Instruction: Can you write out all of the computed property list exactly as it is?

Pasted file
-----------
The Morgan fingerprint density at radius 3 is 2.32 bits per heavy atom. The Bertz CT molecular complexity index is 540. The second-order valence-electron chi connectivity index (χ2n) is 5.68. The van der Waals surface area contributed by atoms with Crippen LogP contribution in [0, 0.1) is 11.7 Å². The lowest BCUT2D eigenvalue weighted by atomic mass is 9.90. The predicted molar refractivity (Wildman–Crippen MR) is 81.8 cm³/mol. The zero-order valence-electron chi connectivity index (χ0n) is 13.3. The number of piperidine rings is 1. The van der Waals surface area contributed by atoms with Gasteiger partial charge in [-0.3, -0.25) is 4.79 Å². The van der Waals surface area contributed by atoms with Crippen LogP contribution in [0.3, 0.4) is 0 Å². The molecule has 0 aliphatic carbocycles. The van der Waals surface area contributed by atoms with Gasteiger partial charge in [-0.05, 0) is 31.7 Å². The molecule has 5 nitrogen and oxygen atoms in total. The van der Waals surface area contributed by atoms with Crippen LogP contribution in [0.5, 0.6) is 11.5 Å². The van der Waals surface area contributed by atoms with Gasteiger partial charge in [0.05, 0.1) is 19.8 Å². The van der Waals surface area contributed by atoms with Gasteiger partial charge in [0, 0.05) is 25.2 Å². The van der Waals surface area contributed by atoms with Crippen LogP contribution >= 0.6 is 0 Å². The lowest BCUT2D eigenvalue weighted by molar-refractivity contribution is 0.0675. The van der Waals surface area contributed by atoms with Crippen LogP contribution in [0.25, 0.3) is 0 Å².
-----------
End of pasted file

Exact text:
The Morgan fingerprint density at radius 3 is 2.32 bits per heavy atom. The Bertz CT molecular complexity index is 540. The second-order valence-electron chi connectivity index (χ2n) is 5.68. The van der Waals surface area contributed by atoms with Crippen LogP contribution in [0, 0.1) is 11.7 Å². The lowest BCUT2D eigenvalue weighted by atomic mass is 9.90. The predicted molar refractivity (Wildman–Crippen MR) is 81.8 cm³/mol. The zero-order valence-electron chi connectivity index (χ0n) is 13.3. The number of piperidine rings is 1. The van der Waals surface area contributed by atoms with Gasteiger partial charge in [-0.3, -0.25) is 4.79 Å². The van der Waals surface area contributed by atoms with Crippen LogP contribution in [0.3, 0.4) is 0 Å². The molecule has 0 aliphatic carbocycles. The van der Waals surface area contributed by atoms with Gasteiger partial charge in [-0.05, 0) is 31.7 Å². The molecule has 5 nitrogen and oxygen atoms in total. The van der Waals surface area contributed by atoms with Crippen LogP contribution in [0.5, 0.6) is 11.5 Å². The van der Waals surface area contributed by atoms with Gasteiger partial charge in [0.05, 0.1) is 19.8 Å². The van der Waals surface area contributed by atoms with Gasteiger partial charge in [0, 0.05) is 25.2 Å². The van der Waals surface area contributed by atoms with Crippen LogP contribution >= 0.6 is 0 Å². The lowest BCUT2D eigenvalue weighted by molar-refractivity contribution is 0.0675. The van der Waals surface area contributed by atoms with Crippen LogP contribution in [0.25, 0.3) is 0 Å².